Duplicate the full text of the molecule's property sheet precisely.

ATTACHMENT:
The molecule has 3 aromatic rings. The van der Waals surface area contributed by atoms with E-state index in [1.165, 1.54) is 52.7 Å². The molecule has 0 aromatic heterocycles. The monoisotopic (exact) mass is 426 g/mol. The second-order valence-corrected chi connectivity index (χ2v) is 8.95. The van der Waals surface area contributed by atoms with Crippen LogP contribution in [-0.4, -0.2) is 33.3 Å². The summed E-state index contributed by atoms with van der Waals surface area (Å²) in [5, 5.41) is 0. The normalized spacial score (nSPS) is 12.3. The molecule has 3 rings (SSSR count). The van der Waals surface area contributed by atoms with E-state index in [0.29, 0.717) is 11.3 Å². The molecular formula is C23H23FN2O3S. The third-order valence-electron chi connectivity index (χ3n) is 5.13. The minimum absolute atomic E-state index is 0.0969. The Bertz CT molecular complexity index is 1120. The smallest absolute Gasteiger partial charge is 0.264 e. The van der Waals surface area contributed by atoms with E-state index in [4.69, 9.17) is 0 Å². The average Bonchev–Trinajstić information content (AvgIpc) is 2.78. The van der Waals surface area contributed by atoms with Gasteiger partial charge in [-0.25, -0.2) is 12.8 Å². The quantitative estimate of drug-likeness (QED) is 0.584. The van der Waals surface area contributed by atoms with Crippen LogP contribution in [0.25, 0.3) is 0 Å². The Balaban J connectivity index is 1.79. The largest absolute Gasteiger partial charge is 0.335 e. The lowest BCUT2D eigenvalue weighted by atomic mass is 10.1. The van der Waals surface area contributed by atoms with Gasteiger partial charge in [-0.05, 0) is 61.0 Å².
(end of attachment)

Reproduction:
The molecule has 3 aromatic rings. The van der Waals surface area contributed by atoms with E-state index in [1.165, 1.54) is 52.7 Å². The molecule has 0 aromatic heterocycles. The monoisotopic (exact) mass is 426 g/mol. The second-order valence-corrected chi connectivity index (χ2v) is 8.95. The van der Waals surface area contributed by atoms with Crippen LogP contribution in [-0.4, -0.2) is 33.3 Å². The summed E-state index contributed by atoms with van der Waals surface area (Å²) in [5, 5.41) is 0. The normalized spacial score (nSPS) is 12.3. The molecule has 3 rings (SSSR count). The van der Waals surface area contributed by atoms with E-state index in [0.29, 0.717) is 11.3 Å². The molecular formula is C23H23FN2O3S. The third-order valence-electron chi connectivity index (χ3n) is 5.13. The minimum absolute atomic E-state index is 0.0969. The Bertz CT molecular complexity index is 1120. The smallest absolute Gasteiger partial charge is 0.264 e. The van der Waals surface area contributed by atoms with E-state index in [4.69, 9.17) is 0 Å². The average Bonchev–Trinajstić information content (AvgIpc) is 2.78. The van der Waals surface area contributed by atoms with Gasteiger partial charge in [-0.25, -0.2) is 12.8 Å². The quantitative estimate of drug-likeness (QED) is 0.584. The van der Waals surface area contributed by atoms with Crippen LogP contribution in [0.25, 0.3) is 0 Å². The Balaban J connectivity index is 1.79. The largest absolute Gasteiger partial charge is 0.335 e. The lowest BCUT2D eigenvalue weighted by atomic mass is 10.1. The van der Waals surface area contributed by atoms with Gasteiger partial charge in [-0.05, 0) is 61.0 Å².